Columbia Pictures Film Noir Classics II

Columbia Pictures Film Noir Classics II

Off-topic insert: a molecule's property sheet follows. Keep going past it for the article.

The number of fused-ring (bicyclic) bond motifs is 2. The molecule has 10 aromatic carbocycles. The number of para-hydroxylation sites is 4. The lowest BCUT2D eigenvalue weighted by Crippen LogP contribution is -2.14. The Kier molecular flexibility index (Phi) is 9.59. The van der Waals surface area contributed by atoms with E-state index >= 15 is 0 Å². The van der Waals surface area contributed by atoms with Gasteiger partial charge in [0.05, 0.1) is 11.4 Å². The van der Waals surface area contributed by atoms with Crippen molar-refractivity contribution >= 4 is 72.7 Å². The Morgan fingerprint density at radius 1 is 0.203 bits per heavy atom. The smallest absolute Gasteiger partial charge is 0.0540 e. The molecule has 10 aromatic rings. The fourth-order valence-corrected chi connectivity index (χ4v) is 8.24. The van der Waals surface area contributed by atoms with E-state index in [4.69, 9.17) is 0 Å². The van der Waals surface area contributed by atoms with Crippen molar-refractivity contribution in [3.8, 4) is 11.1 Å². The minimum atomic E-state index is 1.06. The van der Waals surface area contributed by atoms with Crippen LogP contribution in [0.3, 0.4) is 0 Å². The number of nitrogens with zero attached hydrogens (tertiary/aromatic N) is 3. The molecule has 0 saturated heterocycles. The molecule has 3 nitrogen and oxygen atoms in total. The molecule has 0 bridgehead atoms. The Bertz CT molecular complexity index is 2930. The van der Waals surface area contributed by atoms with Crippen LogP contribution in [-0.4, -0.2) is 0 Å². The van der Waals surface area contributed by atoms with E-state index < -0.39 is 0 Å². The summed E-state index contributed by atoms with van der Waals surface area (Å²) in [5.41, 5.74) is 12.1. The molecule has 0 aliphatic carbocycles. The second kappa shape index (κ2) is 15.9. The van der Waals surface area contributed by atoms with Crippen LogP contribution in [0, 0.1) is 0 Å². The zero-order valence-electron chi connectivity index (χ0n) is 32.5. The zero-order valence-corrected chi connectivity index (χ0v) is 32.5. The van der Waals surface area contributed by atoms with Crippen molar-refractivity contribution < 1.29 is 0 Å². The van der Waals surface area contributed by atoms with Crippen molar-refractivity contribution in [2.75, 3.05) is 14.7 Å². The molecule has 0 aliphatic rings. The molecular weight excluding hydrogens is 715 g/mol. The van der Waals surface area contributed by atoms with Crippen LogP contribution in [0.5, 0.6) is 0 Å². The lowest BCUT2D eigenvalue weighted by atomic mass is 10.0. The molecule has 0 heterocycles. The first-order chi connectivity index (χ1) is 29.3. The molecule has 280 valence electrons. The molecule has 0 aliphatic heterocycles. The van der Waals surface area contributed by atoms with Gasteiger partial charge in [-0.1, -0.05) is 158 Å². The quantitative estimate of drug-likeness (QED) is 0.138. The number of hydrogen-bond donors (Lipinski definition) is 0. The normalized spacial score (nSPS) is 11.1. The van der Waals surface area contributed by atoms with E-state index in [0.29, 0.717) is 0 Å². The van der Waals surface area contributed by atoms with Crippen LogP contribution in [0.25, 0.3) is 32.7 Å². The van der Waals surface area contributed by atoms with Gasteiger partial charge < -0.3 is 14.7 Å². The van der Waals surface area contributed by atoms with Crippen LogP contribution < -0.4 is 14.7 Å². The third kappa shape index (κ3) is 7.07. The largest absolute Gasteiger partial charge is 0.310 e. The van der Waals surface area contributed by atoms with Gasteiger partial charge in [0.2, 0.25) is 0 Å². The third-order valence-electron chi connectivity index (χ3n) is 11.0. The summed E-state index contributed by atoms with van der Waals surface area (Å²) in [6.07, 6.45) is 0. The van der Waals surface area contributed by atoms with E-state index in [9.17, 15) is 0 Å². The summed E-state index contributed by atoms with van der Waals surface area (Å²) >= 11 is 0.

Much has been written about the shadows of film noir ― how in movies like Double Indemnity and Out of the Past, the darkness threatens to swallow the characters in a murky void of moral ambiguity and despair. Not so in the late period noir potboilers gathered in Columbia Pictures Film Noir Classics II, which gain a strange atmosphere from their very lack of atmosphere. Look no further than the suburban residential neighbourhoods in City of Fear (1959), where the sky is so blindingly bright it bleaches the trees and pavement. Or the office from where Chief Inspector Lyle Talbot oversees his investigation of escaped convict Vince Edwards, with its stark, white walls, two tiny filing cabinets and single, glum, little framed diploma. Or Edwards' motel room, blandly spotless, save for a crooked picture on the wall ― titled, of course, at a 45-degree angle. Sets like these look like they were thrown together a day before production, suggesting the characters exist in some kind of dreary purgatory. "Many of the pictures shot in the late '50s had this flatness to them," says Martin Scorsese in his introduction to The Brothers Rico (1957). "Maybe it was the influence of fast-shooting television production and the idea that a lot of these films would go to television." Of The Brothers Rico, Scorsese notes, "It's present in this picture, which takes place in the bright sunshine, and where the mob run their business in a button-down, corporate manner. And somehow it allows the tragedy of the story to cut even deeper than it would have if the film had been more beautifully photographed." The films on this collection are adequate, but unspectacular examples of their genre. Human Desire (1954), which finds Broderick Crawford killing his boss for sleeping with his wife, is generally entertaining, but melodramatic and flabby in the midsection, with disappointingly anonymous direction by Lang. Phil Karlson's The Brothers Rico, about an ex-mob accountant trying to save his brother from gangsters, is competent, but predictable, and the cheap-looking City of Fear is very run-of-the-mill. Nightfall (1957), the best film of the bunch, benefits from Jacques Tourneur's eye for black and white cinematography and Aldo Ray's rough-edged screen persona. For film noir buffs and completists, the opportunity to own these rarely screened films will be a no-brainer. Newbies would be better off starting elsewhere. DVD extras include introductions by Christopher Nolan and Emily Mortimer. (Sony)